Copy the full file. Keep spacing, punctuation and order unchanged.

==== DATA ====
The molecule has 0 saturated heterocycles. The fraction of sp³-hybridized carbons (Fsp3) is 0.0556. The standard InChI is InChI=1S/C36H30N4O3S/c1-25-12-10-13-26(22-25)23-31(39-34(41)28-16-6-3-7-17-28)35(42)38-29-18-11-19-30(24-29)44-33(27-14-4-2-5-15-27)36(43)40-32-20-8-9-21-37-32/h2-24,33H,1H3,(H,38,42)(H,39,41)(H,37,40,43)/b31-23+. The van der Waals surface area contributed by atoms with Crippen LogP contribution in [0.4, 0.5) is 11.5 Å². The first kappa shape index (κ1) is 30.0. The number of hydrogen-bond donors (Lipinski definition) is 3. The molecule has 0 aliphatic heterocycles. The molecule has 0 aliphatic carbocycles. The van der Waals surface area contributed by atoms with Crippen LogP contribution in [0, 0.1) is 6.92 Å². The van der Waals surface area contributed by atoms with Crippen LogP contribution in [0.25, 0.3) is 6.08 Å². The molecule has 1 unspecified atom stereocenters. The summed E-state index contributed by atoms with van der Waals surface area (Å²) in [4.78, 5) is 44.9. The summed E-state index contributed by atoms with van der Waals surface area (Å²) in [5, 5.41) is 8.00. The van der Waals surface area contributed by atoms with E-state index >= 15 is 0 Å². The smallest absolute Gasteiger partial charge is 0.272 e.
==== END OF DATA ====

The molecule has 0 saturated heterocycles. The fraction of sp³-hybridized carbons (Fsp3) is 0.0556. The standard InChI is InChI=1S/C36H30N4O3S/c1-25-12-10-13-26(22-25)23-31(39-34(41)28-16-6-3-7-17-28)35(42)38-29-18-11-19-30(24-29)44-33(27-14-4-2-5-15-27)36(43)40-32-20-8-9-21-37-32/h2-24,33H,1H3,(H,38,42)(H,39,41)(H,37,40,43)/b31-23+. The van der Waals surface area contributed by atoms with Crippen LogP contribution in [0.4, 0.5) is 11.5 Å². The first kappa shape index (κ1) is 30.0. The number of hydrogen-bond donors (Lipinski definition) is 3. The molecule has 0 aliphatic heterocycles. The molecule has 0 aliphatic carbocycles. The van der Waals surface area contributed by atoms with Crippen LogP contribution in [0, 0.1) is 6.92 Å². The van der Waals surface area contributed by atoms with Crippen LogP contribution in [0.25, 0.3) is 6.08 Å². The molecule has 1 unspecified atom stereocenters. The summed E-state index contributed by atoms with van der Waals surface area (Å²) in [4.78, 5) is 44.9. The summed E-state index contributed by atoms with van der Waals surface area (Å²) in [5, 5.41) is 8.00. The van der Waals surface area contributed by atoms with E-state index >= 15 is 0 Å². The smallest absolute Gasteiger partial charge is 0.272 e.